A Review of Jonnie Candito’s 6 Week Strength Program

Backed by immense popular demand, we’re finally going to sit down and review the revised and updated addition of Jonnie Candito’s 6 Week Strength Program. I was impressed by both the quality and overall philosophy that went into Candito’s Linear Program. As such, I was pretty stoked to take a deeper look into Jonnie’s Six Week Periodization Plan. Candito didn’t disappoint! While I don’t think I’m ever going to rate any program as perfect, even my own programs, this is, in my opinion, one of the better programs we’ve looked at thus far for the natural trainee.
If you’re interested in snagging a copy of the Candito Six Week Strength Program, you can do so at CanditoTrainingHQ.com. Guys, if you use this program, and you see good results, please consider making a donation to Jonnie. Having put out my own program for free as well, I know the enormous amount of time, thought, and emotional energy that goes into such a release. Your generosity and appreciation make this kind of work possible for guys like Jonnie and I. So, again, I implore you to give back to Jonnie if you find yourself making all kinds of gains on his program.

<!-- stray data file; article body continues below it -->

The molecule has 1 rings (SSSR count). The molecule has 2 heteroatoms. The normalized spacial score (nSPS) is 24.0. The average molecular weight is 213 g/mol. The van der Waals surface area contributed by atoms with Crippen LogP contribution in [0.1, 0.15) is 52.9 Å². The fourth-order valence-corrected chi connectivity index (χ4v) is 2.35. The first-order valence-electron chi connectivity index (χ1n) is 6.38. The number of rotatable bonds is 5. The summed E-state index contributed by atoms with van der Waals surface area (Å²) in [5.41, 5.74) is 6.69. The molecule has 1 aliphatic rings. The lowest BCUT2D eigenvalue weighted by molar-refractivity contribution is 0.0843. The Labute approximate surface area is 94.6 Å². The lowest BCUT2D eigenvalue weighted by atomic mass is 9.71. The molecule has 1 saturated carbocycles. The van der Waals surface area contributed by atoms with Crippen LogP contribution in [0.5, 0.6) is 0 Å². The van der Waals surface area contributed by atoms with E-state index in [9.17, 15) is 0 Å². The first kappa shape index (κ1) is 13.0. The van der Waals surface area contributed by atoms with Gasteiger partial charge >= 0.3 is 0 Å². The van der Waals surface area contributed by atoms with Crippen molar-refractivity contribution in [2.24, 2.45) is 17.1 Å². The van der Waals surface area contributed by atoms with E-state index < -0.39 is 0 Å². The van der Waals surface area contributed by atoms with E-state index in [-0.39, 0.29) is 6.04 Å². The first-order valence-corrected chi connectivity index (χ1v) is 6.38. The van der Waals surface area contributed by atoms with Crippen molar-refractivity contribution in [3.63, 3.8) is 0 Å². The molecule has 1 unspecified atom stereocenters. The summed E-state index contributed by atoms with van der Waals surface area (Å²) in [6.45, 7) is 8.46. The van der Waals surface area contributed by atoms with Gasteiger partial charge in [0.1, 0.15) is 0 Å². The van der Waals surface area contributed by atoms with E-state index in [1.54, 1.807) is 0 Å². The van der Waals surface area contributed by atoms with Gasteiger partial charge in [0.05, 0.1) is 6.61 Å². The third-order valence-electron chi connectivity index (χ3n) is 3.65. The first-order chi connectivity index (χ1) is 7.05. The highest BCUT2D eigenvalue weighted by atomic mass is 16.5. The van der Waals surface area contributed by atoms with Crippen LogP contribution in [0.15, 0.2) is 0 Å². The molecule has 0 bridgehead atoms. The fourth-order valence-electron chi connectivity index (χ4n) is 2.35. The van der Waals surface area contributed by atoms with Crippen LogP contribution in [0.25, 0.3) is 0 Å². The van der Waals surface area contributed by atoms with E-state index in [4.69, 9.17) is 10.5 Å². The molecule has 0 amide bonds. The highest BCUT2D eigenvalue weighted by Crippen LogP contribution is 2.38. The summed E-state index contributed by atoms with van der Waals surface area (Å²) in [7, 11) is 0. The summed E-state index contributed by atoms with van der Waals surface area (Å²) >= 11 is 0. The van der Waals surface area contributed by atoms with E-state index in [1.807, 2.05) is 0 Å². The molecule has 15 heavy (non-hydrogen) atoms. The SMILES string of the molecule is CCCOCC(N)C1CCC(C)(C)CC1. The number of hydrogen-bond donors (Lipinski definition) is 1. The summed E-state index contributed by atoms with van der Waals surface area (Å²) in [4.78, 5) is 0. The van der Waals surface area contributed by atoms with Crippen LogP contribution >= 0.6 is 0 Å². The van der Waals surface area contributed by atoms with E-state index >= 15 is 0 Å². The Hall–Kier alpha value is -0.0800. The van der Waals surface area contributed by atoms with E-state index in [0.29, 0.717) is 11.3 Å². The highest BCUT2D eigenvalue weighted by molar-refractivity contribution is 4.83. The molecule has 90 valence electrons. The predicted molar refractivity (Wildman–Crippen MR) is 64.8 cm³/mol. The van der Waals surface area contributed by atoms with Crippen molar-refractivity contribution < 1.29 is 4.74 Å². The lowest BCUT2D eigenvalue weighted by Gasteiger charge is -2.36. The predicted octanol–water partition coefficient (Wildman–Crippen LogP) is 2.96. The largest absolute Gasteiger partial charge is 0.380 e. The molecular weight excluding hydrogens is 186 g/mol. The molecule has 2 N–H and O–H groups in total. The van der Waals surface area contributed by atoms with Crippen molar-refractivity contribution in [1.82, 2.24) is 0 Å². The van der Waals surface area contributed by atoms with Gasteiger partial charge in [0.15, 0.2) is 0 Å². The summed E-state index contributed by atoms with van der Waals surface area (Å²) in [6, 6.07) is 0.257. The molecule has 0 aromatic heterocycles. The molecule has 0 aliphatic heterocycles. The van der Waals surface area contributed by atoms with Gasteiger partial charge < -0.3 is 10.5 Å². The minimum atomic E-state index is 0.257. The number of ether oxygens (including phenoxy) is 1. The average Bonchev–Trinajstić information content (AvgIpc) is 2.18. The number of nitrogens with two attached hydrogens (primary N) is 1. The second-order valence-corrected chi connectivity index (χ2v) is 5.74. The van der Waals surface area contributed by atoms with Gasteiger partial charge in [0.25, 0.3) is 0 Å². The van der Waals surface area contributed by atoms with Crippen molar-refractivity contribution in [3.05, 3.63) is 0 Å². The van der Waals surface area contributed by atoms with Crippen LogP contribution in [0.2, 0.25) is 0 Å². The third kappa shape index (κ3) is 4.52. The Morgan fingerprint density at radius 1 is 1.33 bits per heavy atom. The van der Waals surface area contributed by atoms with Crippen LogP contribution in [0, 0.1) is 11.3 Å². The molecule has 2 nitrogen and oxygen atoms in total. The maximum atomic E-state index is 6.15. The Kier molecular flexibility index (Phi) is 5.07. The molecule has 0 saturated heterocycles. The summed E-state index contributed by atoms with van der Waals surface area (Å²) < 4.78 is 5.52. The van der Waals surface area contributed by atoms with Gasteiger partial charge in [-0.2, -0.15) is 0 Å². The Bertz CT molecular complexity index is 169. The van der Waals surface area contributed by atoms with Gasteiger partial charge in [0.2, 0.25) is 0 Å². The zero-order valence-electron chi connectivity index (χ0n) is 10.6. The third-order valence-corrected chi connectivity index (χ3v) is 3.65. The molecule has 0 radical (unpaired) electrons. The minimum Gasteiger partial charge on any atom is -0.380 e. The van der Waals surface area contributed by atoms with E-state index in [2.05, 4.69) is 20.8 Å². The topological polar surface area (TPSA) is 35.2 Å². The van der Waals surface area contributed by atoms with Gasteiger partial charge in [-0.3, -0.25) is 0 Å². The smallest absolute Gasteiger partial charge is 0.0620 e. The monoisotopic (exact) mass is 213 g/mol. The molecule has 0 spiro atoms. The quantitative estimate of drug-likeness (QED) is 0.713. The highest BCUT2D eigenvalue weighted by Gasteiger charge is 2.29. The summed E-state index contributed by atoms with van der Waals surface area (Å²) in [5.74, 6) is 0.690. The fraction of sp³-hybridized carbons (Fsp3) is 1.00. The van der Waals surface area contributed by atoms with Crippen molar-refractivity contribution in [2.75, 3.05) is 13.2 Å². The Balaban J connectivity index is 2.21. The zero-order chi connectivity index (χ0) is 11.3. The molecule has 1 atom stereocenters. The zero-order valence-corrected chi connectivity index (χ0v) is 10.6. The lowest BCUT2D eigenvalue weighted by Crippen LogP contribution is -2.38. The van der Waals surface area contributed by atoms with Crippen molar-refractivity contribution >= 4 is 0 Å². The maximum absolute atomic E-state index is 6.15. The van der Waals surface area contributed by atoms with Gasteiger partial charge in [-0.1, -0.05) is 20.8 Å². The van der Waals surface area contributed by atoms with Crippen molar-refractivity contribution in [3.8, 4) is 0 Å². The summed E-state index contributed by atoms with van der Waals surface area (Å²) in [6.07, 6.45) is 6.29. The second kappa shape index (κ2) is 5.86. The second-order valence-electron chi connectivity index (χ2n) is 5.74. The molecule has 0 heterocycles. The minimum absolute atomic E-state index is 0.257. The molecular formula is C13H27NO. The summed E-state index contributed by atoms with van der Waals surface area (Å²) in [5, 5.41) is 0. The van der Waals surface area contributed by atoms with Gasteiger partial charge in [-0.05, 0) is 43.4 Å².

Without further ado, let’s begin our official review of the Candito Six Week Strength Program.
If you’d rather watch than read:

Candito Background and Context

For those who don’t know, this is the actual program that Candito uses to prepare for his powerlifting meets. In his own words, more or less, all he had to do to create this program was sit down and formalize his own training so that others could use the template. In other words, this isn’t some typical, theory-spouting guru who has never even had someone try the program he is espousing, this is the actual program Jonnie has used to become one of the strongest drug-tested, USAPL junior lifters in the country; this is the actual program Jonnie used to qualify for IPF World’s.
Jonnie Raw Squats 475×8 at 181lbs:

In other words, for you natural trainees, this program was designed by a natural, for naturals, and it has been field tested and approved by Jonnie Candito himself. In other words, this program has a solid pedigree as a legit powerlifting option for the natural trainee.